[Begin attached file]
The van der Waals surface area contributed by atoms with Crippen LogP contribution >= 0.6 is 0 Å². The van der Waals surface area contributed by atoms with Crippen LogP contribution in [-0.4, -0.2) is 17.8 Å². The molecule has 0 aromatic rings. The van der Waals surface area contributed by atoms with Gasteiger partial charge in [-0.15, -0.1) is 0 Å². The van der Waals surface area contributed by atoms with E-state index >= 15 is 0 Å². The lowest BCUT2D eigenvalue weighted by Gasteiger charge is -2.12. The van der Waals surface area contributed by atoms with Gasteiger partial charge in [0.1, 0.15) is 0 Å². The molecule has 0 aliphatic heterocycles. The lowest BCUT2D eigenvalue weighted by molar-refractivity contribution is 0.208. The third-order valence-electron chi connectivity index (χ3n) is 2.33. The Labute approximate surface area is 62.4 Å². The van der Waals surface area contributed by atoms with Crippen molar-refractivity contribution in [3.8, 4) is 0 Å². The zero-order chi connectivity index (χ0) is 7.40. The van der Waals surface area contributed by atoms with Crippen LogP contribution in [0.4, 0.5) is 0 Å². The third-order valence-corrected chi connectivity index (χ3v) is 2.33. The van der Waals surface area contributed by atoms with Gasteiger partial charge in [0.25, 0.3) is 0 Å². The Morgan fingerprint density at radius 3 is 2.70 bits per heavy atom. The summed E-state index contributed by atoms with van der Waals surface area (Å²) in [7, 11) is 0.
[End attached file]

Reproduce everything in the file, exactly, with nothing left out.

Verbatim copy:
The van der Waals surface area contributed by atoms with Crippen LogP contribution >= 0.6 is 0 Å². The van der Waals surface area contributed by atoms with Crippen LogP contribution in [-0.4, -0.2) is 17.8 Å². The molecule has 0 aromatic rings. The van der Waals surface area contributed by atoms with Gasteiger partial charge in [-0.15, -0.1) is 0 Å². The van der Waals surface area contributed by atoms with E-state index >= 15 is 0 Å². The lowest BCUT2D eigenvalue weighted by Gasteiger charge is -2.12. The van der Waals surface area contributed by atoms with Gasteiger partial charge in [0.1, 0.15) is 0 Å². The molecule has 0 aliphatic heterocycles. The lowest BCUT2D eigenvalue weighted by molar-refractivity contribution is 0.208. The third-order valence-electron chi connectivity index (χ3n) is 2.33. The Labute approximate surface area is 62.4 Å². The van der Waals surface area contributed by atoms with Crippen molar-refractivity contribution in [3.8, 4) is 0 Å². The zero-order chi connectivity index (χ0) is 7.40. The van der Waals surface area contributed by atoms with Crippen LogP contribution in [0.4, 0.5) is 0 Å². The third-order valence-corrected chi connectivity index (χ3v) is 2.33. The van der Waals surface area contributed by atoms with Gasteiger partial charge in [0.25, 0.3) is 0 Å². The Morgan fingerprint density at radius 3 is 2.70 bits per heavy atom. The summed E-state index contributed by atoms with van der Waals surface area (Å²) in [7, 11) is 0.